The New Philology and its emphasis on the use of indigenous-language sources for ethnohistorical insights contributes greatly to the study of religion in New Spain. Previous studies primarily employed Spanish-language accounts and reports to understand evangelization efforts. Although providing important insights, histories based solely on Spanish sources are limited in their contributions. The New Philology, however, provides an additional point of view from which to study religion. Indigenous-language texts in Nahuatl (Aztec), Yucatec Maya, Mixtec, Zapotec, and other languages contain a wealth of information on how natives responded, negotiated, resisted, and participated in the spread of Catholicism. The contributions of the New Philology to the study of religion in New Spain, although many, are particularly evident in its re-evaluation of the spiritual conquest; the natives’ role in evangelization; the diversity of religious beliefs, practices, and experiences throughout the colonial period; and through its critical study of the legend surrounding the Virgin of Guadalupe.
While several indigenous languages from the Americas have been alphabetized and written, no Native American language has such an extensive corpus of historical texts as Nahuatl, the language of the Nahuas or Aztecs of central Mexico. Writing in Nahuatl but using Latin letters, colonial Nahua scribes or tlahcuilohqueh produced an unparalleled outpouring of texts throughout the colonial period. Prior to the Conquest, the Nahuas recorded information in codices, which consisted of pictographic glyphs painted on sheets of bark paper, analogous to European books. They thus readily perceived the parallels between their pictographic codices and European alphabetic texts and quickly saw the utility and potential of the new technology. All that was needed was an introduction to European writing techniques. For the most part, this came in the form of friars, some of whom established schools for elite Nahuas, such as the Colegio de Santa Cruz de Tlatelolco in the latter part of the 1530s. Some Nahuas likely also learned writing from professional Spanish scribes as well. These students of the friars and lay Spaniards would soon teach other Nahuas to write, such that only a few years after the opening of the Colegio, Nahua scribes, working entirely on their own, were producing written texts. These scribes then taught others, and by the 1550s Nahuatl alphabetic writing became a self-sustaining, independent tradition that touched nearly every corner of the Nahua world. Alphabetic writing overtook indigenous glyphs, and by the 17th century most Nahuatl texts were entirely alphabetic. Last wills and testaments made up the bulk of scribal output, along with other “mundane” Nahuatl documents of financial, legal, or governmental matters, which have proven highly illuminating to historians. There were also annals; local histories stretching back to preconquest times; and plays, songs, and speeches (huehuehtlahtolli). Nahua scribal culture thrived until the 19th century, when opposition to it from both the Spanish Crown and, later, the independent Mexican nation made Nahuatl texts obsolete and superfluous.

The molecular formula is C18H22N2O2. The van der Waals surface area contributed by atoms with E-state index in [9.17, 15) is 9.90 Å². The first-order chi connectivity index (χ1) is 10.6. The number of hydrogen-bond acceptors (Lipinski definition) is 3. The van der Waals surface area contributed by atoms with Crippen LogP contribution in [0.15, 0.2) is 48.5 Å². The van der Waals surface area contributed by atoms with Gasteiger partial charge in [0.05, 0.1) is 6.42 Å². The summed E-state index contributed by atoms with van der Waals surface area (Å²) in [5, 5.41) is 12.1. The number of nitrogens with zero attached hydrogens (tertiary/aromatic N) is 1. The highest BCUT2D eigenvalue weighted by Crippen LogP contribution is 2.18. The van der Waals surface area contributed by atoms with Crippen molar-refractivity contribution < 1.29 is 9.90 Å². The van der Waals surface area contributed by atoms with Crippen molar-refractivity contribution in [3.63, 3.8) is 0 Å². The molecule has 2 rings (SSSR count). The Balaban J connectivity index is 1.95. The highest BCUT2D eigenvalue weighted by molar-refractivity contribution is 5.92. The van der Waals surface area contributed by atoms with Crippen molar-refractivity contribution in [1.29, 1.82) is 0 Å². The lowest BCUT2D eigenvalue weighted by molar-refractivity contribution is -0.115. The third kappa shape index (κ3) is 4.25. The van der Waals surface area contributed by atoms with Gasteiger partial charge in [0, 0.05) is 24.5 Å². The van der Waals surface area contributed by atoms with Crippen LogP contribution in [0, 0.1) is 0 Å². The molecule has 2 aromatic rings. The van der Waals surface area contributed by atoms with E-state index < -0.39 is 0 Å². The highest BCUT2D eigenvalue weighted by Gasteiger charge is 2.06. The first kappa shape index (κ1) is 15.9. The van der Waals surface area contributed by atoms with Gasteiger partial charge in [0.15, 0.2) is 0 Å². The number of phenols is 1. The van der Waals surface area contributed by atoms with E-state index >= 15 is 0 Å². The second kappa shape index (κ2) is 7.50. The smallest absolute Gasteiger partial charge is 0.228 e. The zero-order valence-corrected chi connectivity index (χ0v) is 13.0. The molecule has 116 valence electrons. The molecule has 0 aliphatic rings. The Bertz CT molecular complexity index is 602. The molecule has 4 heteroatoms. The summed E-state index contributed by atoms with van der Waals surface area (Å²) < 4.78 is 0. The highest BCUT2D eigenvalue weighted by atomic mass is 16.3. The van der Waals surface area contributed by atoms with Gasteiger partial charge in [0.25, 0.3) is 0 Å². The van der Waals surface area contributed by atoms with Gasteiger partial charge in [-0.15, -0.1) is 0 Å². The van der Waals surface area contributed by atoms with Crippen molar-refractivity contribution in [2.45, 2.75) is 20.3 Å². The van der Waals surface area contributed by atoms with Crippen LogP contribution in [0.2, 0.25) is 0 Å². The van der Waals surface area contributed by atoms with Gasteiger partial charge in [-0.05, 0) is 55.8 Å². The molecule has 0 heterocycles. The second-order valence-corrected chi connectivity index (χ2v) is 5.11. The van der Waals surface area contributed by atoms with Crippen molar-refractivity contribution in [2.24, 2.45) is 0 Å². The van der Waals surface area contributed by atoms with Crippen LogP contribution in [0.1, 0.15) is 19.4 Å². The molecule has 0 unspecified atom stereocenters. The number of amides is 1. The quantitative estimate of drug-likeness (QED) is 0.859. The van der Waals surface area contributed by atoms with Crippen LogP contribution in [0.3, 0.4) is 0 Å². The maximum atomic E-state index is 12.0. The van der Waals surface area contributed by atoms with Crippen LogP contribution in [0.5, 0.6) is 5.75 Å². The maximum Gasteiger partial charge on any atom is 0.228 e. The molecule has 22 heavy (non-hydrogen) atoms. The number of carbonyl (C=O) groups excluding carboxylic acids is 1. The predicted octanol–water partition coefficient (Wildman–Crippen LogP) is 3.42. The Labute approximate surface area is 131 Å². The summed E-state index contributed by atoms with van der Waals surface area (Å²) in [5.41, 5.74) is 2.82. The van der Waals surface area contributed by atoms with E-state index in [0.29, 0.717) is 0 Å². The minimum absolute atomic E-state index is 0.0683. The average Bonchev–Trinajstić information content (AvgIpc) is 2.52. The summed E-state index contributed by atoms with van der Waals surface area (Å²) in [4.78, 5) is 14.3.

The arrival of Christopher Columbus in the northern Caribbean with three Spanish ships in October 1492 marked the beginning of continuing European contact with the Americas. With his second voyage of 1493 permanent European occupation of the Caribbean began, with enormous consequences for the peoples and ecology of the region. Failing to encounter the wealthy trading societies that Columbus had hoped to find by reaching Asia, Europeans in the Caribbean soon realized that they would have to involve themselves directly in organizing profitable enterprises. Gold mining in the northern islands and pearl fishing in the islands off the coast of Tierra Firme (present-day Venezuela) for some years proved enormously profitable but depended on Spaniards’ ability to exploit indigenous labor on a large scale. The imposition of the Spanish encomienda system, which required indigenous communities to provide labor for mining and commercial agriculture, and the large-scale capture and transportation of Native Americans from one locale to another wrought havoc among the indigenous peoples of the Caribbean and circum-Caribbean, resulting in high mortality and flight. Spaniards in the islands soon sought to supplement indigenous labor by importing African slaves who, in the early 16th century, became a significant if not always easily controlled presence in the region.
From the earliest years the Spanish Caribbean was a complex, dynamic, and volatile region characterized by extensive interaction and conflict among diverse groups of people and by rapid economic and institutional development. Although the islands became the launching grounds for subsequent Spanish moves to the nearby mainland, throughout the 16th century and beyond they played a crucial role in sustaining Spain’s overseas empire and integrating it into the larger Atlantic system.